Coming into our 4th freeze up and winter this year, we felt as though we were finally on top of this Alaska winter thing. We were a hundred times more prepared than the first winter and more prepared than the year prior to this one. This seems to be the norm out here. As time goes by and mistakes and misfortunes happen, you become a little more wiser in the seasons to come.
Here we were, winter was upon us and the temperatures were starting to plummet.
Boats were pulled out of the water. Ice was starting to form on mtop of the lake.
Our firewood was stacked like never before!
We had 3 sections of wood under the house all in order by burning and BTU ratings. Good seasoned Sitka spruce, for moderate fires when temps are in the20’s and 30’s. Then Birch, a heavy dense wood, that burns hotter and longer than Spruce . This was for when the temps start to drop in the teens and lower. They were also split into larger chunks to enable longer burn times for the colder nights. We also had 2-year old seasoned Cottonwood. On a chart of all the wood species that are used for burning, out of 50 trees, Cottonwood is the second to last for heat-producing per cord. Even the locals discard this wood and think it is only good for smoking fish because its a really “wet” wood. It just doesn’t make sense to mess with it if you can produce the same amount of heat from one Birch tree than you can from two Cottonwoods. But, we saved some Cottonwood for firewood because we had so many that we had dropped on our property, we had to do something with them. I noticed that when Cottonwood is really dry, it’s super light and burns really fast, but still puts off heat regardless. We have woodstove house heating down to a science. With the woodstove in the workout room, hot tub, kitchen stove and main cabin we get lots of practice. I always tell jen “you are the firestarter!” in an English accent. If you grew up listening to music In the late 90’s you might get that. I learned that doing this gets her pumped up to go outside and light the hot tub fire especially when it’s too cold for me to want to venture out. I also learned to coach her about how much better she is at it than I. She has really taken to being the official Motes Mountain firestarter. What can I say, I’m a lucky man. We have also stacked 3 times as much wood as in past years. Our stacks keep getting larger and larger with every winter that approaches. We won’t have to start cutting wood well into March when the weather is nicer and the sun is shinning. By then, the temps will be in the 30s again.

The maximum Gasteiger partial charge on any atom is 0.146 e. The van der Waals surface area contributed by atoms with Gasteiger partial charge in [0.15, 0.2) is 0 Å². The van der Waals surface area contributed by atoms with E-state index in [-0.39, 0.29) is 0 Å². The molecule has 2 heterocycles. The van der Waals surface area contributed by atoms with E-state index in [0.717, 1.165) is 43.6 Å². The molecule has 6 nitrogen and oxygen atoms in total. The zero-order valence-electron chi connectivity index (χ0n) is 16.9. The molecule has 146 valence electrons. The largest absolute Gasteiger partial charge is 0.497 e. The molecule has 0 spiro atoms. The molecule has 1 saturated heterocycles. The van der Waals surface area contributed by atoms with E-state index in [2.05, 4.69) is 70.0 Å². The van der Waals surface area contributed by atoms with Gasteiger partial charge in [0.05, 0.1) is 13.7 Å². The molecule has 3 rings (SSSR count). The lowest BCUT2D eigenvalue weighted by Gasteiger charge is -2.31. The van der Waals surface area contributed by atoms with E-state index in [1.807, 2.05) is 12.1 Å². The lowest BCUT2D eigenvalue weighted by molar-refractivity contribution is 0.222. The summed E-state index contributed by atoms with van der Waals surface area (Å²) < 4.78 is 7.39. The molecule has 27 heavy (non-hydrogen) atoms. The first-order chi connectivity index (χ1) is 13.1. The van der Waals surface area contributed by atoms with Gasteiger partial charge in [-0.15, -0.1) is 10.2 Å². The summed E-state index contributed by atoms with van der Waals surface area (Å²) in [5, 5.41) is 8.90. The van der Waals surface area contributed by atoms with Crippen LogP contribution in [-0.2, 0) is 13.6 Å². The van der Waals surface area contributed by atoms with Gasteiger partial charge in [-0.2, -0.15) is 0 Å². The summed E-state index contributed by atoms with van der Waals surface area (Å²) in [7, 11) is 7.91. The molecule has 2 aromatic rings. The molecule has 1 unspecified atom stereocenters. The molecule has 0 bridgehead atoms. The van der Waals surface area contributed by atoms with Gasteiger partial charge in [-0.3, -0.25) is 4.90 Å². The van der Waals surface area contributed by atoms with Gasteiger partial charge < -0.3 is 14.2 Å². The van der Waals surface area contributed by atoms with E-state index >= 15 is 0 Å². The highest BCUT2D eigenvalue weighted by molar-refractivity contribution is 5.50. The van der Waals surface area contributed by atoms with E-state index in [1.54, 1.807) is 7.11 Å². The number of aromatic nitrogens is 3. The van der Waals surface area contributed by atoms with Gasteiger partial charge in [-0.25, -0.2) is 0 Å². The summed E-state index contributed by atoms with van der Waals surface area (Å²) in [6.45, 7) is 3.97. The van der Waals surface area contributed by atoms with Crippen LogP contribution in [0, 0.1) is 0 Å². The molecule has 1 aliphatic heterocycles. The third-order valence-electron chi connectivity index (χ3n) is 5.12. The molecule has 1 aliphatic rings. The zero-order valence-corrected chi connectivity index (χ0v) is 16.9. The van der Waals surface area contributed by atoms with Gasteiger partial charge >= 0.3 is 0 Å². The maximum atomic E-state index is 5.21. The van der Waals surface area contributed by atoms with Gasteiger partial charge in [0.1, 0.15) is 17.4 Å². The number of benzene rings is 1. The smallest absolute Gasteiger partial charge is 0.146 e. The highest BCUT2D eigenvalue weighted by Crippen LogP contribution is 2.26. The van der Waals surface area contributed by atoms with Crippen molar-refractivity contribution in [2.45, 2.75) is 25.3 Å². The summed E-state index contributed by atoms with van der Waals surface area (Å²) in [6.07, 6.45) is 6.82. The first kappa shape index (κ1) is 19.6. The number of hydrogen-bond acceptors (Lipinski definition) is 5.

All the animals were moved into good shelters and bedded down with bales of hay. Nature is cruel and tuff though, and we did lose one chicken when the temps dropped into the negatives. He was definitely the runt and was lowest in the pecking order. We moved all the rabbits into the greenhouse. Two of them wouldn’t stay and would much rather stay outside under a snow drift where they had made an elaborate tunnel system.
They seem to be thriving with their thick coats so we just allowed them to stay out.
The peacocks for the most part are spoiled.
They get a heat lamp that comes on once in the morning and again that evening. Jen always makes fun of me turning it on and says “God made animals to live outside..baby!”. And I always retort that “He didnt make peacocks to live in Alaska!” Even Chi Chi was prepared. This cat beefed-up and looked as though he put on 20lbs and his coat got so thick. -10 outside and he would be rolling around in the snow.
We had 110 gallons of gas stored up for generators if needed. We actually only used only about 50 gallons the entire 8 weeks we were stuck back here. We had enough food packed away in freezer and in the pantry. We had enough propane tanks stored for the kitchen stove. We also have the woodstove oven to use when gets really cold. It helps to add extra heat in the house. We also prepared for heavy snow loads this year by putting up extra log poles to support the additional weight that snow brings to the roof.
I nearly caved in the back covered area our first winter because so much snow piled up. All the existing support beams were bowing and about to splinter. Even the outhouse was ready to go.
By the way, the secret to a warm bum in the cold outhouse is styrofoam insulation for seat!
Everything was set and ready for winter. We get such a great sense of pride and security when we can say….”we are prepared for however long it takes… we could stay back here and never go out until spring!”
We were starting to feel like we were graduating from “cheechako” status to “sourdough” status.
Let me explain about “sourdough” and “cheechako”.
A “sourdough” is Alaskan slang for an old-timer who has been in the Alaska bush for quite sometime. This was from back in the day when prospectors came from the lower 48 during the great gold rush, carrying with them fermented sourdough starter. The starter was used for making bread and pancakes. These where prized for their high resiliency in cold climates. Sourdough starters were passed down from friends and family throughout the years. The older the starter, the more sense of nostalgia and pride you have when passing it over to someone else. Telling the history of where it comes from and the story behind it is part of the allure that sourdough has up here. We have had someone give us a starter that was brought up on the midwest prairie passage from back in the early 1800’s when people where making their way to the west coast, for that gold rush. It’s amazing how so many pivotal migrations throughout American history were on the dreams of striking it rich, finding gold. No telling how many pancakes and loaves of bread they have consumed from that one single starter. Bakers know that the older the sourdough starter, the better the bread.